clock menu more-arrow no yes mobile

Filed under:

The Tail of the Backs: Notes on the Running Backs and Playing Time

By the time you finished reading the title of this post (be it through feed-reader or through the site itself), you probably came under the assumption that I was going to talk about the UT running backs and how Foster seems to get all the carries while Vol Nation seems to think that Hardesty and Creer should be more involved.  Well, as it turns out, you'd be right.  Like you, I'm a little puzzled over the whole thing.  So I decided to find a few quotes from the coaches and see if the prevailing logic fits the pattern.


"It's almost impossible," Drayton said. "We have three dynamic runners in the backfield. (Fifty) reps, you tell me. If you got the solution, I'm all ears."

 -- Stan Drayton, running back coach

"We just didn't have many plays."

 -- Phillip Fulmer, head coach

"As we've done in the past, the hot player will play, the guy that's running, protecting, doing all those things the best," Fulmer said. "But they'll all play."

 -- Phillip Fulmer, head coach

“Arian is still the starter and if he goes out there and plays well and we’re moving the football, we’ll keep him in there."

 -- David Clawson, offensive coordinator before the UNI game.

Sure, the lack of plays idea sounds pretty good.  Last year, the college game averaged close to 70 plays per offense per game, while UT has fallen considerably short of that.  The game against UNI was the lowest number of plays to date - 49 according to - and the last three games all "featured" a UT offense with fewer than 60 plays each game.  In fact:




This year, UT is getting a number of rushes per game that's comparable to 2007, 2005, and 2003.  2006 is the lowest, but is also the year of the hideous clock rules.  So, despite the reduced number of plays, it hasn't crippled the number of rushing attempts in each game.  And looking at each game:


In graphic form:


Yeah, I borrowed it from myself.  Sue me.

The number of rushes per game is nearly constant, except for the UAB blip where UT spent most of the second half killing the clock.  It's the passing game that has seen a loss of plays - hardly a surprise when you consider the soap opera that has been the quarterback position.

So to answer Drayton's question:  I'd distribute the ball at least as equally as during the Auburn game.  There, Hardesty and Creer both saw significant action, and there was only one more rushing attempt.  Wanna see?



Personally, I prefer the distribution in the Auburn game.  The QB rushes include sacks, and I wouldn't mind seeing that number drop anyhow, but the RB spread is much better in the Auburn game.  And actually, if you remove the QB rushing "attempts", you see that there was one fewer attempt in the Auburn game than in the UNI game.  So yeah, the "not enough attempts" concept doesn't really float for me.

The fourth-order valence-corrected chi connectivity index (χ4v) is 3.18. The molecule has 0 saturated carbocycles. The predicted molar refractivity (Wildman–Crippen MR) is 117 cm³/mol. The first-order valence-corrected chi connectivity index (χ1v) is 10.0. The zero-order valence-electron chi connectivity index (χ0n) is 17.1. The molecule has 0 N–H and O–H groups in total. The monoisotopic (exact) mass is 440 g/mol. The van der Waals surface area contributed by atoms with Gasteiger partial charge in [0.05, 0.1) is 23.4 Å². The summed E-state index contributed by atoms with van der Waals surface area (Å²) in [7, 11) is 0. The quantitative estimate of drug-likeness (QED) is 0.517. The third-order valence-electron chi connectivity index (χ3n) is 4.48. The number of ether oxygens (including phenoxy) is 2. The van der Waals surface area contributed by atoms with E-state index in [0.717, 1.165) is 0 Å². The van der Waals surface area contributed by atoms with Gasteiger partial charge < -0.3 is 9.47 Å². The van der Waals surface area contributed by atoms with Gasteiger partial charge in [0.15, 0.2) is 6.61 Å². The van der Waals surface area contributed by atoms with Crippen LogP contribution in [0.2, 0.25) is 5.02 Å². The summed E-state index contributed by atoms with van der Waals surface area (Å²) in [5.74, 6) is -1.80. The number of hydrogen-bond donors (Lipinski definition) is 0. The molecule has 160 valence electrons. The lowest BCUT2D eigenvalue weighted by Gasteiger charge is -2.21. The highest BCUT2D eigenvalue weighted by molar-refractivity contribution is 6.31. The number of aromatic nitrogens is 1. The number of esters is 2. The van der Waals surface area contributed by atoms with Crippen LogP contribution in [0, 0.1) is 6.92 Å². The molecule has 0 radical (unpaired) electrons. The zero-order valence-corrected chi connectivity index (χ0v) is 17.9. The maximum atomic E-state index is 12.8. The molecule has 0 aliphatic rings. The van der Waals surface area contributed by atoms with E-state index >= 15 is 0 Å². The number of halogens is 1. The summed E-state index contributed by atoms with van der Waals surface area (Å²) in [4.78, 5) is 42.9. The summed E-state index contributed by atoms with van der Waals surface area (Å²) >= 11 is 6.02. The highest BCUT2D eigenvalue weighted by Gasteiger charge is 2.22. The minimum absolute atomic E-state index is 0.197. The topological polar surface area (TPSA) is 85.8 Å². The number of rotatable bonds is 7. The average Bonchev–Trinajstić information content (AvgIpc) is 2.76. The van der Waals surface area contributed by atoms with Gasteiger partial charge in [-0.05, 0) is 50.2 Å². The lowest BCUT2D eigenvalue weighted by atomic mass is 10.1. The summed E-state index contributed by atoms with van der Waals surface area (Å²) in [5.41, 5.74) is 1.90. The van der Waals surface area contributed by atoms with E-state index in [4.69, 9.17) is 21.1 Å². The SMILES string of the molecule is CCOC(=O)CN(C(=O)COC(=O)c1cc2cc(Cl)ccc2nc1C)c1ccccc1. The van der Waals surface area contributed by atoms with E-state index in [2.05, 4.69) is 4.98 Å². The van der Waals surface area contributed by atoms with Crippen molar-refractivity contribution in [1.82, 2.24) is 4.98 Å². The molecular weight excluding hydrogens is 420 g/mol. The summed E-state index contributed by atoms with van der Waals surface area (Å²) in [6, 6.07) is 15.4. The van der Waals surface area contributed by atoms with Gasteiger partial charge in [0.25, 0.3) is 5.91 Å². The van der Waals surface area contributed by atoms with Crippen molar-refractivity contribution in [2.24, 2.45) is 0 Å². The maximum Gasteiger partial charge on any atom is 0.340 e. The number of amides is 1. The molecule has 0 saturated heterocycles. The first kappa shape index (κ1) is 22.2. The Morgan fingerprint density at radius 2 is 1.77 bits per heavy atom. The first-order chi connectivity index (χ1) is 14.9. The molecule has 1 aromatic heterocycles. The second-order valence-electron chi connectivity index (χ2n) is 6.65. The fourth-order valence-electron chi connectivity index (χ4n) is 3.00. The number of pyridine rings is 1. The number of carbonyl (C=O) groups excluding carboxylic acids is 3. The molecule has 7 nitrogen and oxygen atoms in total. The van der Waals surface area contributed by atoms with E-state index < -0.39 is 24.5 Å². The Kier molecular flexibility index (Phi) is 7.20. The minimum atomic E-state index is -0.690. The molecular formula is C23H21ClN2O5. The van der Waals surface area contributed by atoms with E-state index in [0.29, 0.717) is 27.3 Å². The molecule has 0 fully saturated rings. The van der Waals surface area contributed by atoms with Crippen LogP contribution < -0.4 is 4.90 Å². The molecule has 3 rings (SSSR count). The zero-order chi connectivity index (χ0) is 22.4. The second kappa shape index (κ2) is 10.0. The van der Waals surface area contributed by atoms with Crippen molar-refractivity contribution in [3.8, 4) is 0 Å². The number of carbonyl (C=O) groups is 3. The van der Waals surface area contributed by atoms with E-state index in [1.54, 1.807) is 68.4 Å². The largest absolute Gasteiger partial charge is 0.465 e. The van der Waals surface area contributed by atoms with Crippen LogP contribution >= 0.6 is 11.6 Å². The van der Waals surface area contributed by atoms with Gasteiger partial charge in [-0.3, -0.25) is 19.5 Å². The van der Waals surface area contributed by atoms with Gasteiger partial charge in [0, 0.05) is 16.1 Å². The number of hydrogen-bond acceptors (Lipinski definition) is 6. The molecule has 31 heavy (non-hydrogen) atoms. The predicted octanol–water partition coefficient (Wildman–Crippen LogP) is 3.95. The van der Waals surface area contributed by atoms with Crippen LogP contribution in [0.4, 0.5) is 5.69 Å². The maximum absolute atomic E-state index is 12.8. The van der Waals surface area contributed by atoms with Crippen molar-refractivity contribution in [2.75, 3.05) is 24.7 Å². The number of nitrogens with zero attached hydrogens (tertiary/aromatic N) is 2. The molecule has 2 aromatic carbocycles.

As to Clawson's comment:  I don't really think that 69 total yards of rushing offense constitutes "moving the ball".  I will, however, grant that it's not totally Foster's fault:  UNI did stack the defense against the run to force Stephens to beat them.  (Fortunately, he did just that.)  So maybe the YPC is not the best metric in the UNI game, since 8- and 9- man fronts are difficult to run against, but there's still no compelling reason not to split time.  At least, there's no reason that lines up with the comments made by the staff.  Had they simply said:  "We're trying to get Foster to break the rushing record, so he's getting the carries.", I'd be far less skeptical.  But the comments just don't match the situation.

“We have four backs that we have great confidence in, … but there’s not enough footballs.”

 -- David Clawson

Ok, now that I agree with.  There aren't enough footballs [plays].  In the Wake Forest - Clemson game, Wake had 82 plays while Clemson had 58.  The Wiz of Odds had been keeping track of the plays/game average across the NCAA, though I haven't seen an update in a while.  But the early figures tracked at about a 5% loss in plays, while recent games feel closer to 8%.  This comes despite the assertion from the NCAA that the rules should not reduce the number of plays.  Umm, yeah.

Back to the point:  the plays are there, they're just reduced.  If Hardesty and Creer are going to get carries, then Foster is not going to have 30 carries in a game.  Whatever the plan is, it's going to have to account for that when the offensive personnel is sent onto the field against Georgia.